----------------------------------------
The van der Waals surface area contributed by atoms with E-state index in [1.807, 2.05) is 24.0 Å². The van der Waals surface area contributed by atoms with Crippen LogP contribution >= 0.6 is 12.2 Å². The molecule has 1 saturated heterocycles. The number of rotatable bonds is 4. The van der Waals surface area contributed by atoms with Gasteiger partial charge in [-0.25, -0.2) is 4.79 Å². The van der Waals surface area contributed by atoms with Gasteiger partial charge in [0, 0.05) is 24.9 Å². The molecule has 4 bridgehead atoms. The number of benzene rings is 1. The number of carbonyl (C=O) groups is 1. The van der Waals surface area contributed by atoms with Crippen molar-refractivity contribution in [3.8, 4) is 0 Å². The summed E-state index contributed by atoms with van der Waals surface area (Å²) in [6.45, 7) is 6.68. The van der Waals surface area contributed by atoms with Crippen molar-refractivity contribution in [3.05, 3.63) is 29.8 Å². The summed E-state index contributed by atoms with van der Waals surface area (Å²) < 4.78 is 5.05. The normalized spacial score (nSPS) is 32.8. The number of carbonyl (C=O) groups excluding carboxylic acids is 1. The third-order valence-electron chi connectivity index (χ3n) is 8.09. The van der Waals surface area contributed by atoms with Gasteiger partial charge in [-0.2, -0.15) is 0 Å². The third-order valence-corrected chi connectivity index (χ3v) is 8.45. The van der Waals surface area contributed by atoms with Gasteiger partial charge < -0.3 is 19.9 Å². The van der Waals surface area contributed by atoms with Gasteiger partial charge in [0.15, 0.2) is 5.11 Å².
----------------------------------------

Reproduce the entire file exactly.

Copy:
The van der Waals surface area contributed by atoms with E-state index in [1.807, 2.05) is 24.0 Å². The van der Waals surface area contributed by atoms with Crippen LogP contribution >= 0.6 is 12.2 Å². The molecule has 1 saturated heterocycles. The number of rotatable bonds is 4. The van der Waals surface area contributed by atoms with Gasteiger partial charge in [-0.25, -0.2) is 4.79 Å². The van der Waals surface area contributed by atoms with Gasteiger partial charge in [0, 0.05) is 24.9 Å². The molecule has 4 bridgehead atoms. The number of benzene rings is 1. The number of carbonyl (C=O) groups is 1. The van der Waals surface area contributed by atoms with Crippen molar-refractivity contribution in [3.8, 4) is 0 Å². The summed E-state index contributed by atoms with van der Waals surface area (Å²) in [6.45, 7) is 6.68. The van der Waals surface area contributed by atoms with Crippen molar-refractivity contribution in [3.05, 3.63) is 29.8 Å². The summed E-state index contributed by atoms with van der Waals surface area (Å²) < 4.78 is 5.05. The normalized spacial score (nSPS) is 32.8. The number of carbonyl (C=O) groups excluding carboxylic acids is 1. The third-order valence-electron chi connectivity index (χ3n) is 8.09. The van der Waals surface area contributed by atoms with Gasteiger partial charge in [-0.2, -0.15) is 0 Å². The third-order valence-corrected chi connectivity index (χ3v) is 8.45. The van der Waals surface area contributed by atoms with Gasteiger partial charge < -0.3 is 19.9 Å². The van der Waals surface area contributed by atoms with Gasteiger partial charge in [0.15, 0.2) is 5.11 Å².